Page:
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November 27, 2005


Sometimes connections make themselves. Maybe always. Maybe it's just a projection, or a subconscious urge which
guides the hand. I ordered This Simian World by Clarence Day after reading a mention of it by Kurt Vonnegut. A week
or two later, I chance upon Ishmael by Daniel Quinn in Ophelia's on Fremont Ave. (I'd read Quinn's End of Civilization.)

This Simian World posits what the world would have been like had various species besides man been the first to develop
self-awareness. Ishmael is the story of a telepathic gorilla engaging in Socratic dialogue with an eager human pupil.
(I'm about to give away the "surprise" conclusion of Ishmael, so you might want to stop now--though I don't think what
I divulge will ruin the book for anyone.)

Still with me? OK, good, let us proceed...      [scroll down]








The basic premise of Ishmael is that humans are divided into two basic types--the "civilized" Takers and the "primitive"
Leavers. Each type is defined by the prevailing story, or myth, which they tell and attempt to fulfill. These stories are not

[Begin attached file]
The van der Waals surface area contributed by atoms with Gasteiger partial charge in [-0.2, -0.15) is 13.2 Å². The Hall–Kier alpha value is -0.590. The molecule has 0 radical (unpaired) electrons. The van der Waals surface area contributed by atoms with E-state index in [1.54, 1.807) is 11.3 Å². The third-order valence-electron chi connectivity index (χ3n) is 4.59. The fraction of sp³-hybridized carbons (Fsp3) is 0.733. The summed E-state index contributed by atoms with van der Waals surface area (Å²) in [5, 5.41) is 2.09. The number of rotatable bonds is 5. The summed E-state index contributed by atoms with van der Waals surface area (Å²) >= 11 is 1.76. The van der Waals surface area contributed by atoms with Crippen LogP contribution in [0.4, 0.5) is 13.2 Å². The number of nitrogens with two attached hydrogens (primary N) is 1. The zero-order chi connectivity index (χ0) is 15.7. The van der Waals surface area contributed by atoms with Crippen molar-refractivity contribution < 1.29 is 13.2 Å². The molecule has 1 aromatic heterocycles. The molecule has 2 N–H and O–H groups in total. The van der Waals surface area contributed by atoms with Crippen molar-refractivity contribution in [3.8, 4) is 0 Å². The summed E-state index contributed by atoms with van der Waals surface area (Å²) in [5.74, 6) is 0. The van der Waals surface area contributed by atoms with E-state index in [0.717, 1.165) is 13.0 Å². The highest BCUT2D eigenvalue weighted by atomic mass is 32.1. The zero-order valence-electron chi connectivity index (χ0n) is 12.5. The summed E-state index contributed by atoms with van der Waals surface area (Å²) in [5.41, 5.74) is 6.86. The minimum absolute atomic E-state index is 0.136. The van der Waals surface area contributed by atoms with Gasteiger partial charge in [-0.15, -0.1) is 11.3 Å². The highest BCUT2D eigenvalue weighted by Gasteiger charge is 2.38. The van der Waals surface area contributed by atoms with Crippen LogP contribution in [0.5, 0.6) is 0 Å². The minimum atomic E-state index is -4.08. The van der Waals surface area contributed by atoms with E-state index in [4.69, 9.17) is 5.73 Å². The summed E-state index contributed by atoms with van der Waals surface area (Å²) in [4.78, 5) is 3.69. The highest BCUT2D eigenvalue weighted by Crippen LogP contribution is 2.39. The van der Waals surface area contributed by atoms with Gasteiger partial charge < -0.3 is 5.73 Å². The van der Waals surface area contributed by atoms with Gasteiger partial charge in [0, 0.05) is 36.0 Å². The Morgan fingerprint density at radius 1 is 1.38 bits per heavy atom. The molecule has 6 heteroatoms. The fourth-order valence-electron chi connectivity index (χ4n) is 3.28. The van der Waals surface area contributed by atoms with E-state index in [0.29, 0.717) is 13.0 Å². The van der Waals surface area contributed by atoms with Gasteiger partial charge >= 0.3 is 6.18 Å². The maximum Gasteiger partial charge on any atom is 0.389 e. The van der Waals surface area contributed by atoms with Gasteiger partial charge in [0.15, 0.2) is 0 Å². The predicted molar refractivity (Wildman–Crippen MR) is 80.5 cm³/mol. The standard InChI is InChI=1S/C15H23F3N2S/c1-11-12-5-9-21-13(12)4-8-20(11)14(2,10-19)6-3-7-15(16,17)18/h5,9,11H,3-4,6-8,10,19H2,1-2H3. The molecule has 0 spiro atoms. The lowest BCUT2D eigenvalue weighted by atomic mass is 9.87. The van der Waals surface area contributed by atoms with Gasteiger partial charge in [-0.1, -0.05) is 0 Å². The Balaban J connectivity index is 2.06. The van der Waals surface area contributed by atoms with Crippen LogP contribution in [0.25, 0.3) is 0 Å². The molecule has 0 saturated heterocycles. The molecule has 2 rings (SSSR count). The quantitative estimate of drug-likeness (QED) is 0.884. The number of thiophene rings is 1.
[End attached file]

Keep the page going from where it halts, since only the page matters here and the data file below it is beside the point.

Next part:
obvious as such at first, being the taken-for-granted culture; culture being to people what water is to fish. The
agriculturist Takers, taking their cue from the Bible, seek dominion over the Earth, wishing to replace God/the gods as
arbiters or life and death, good and evil. The hunter/gatherer Leavers are content to "live in the hands of the gods,"
taking only what they need to subsist and co-existing with other species. Obviously, Taker culture is ruining the planet
for all life.  But in order to change directions, the Takers need a new myth worth striving for. Ishmael provides the goal:
Humans can go down in future history as being the first self-aware species--pioneers wise enough to preserve the
conditions whereby other species could evolve into self-awareness. One can only hope for the best. (And act accordingly.)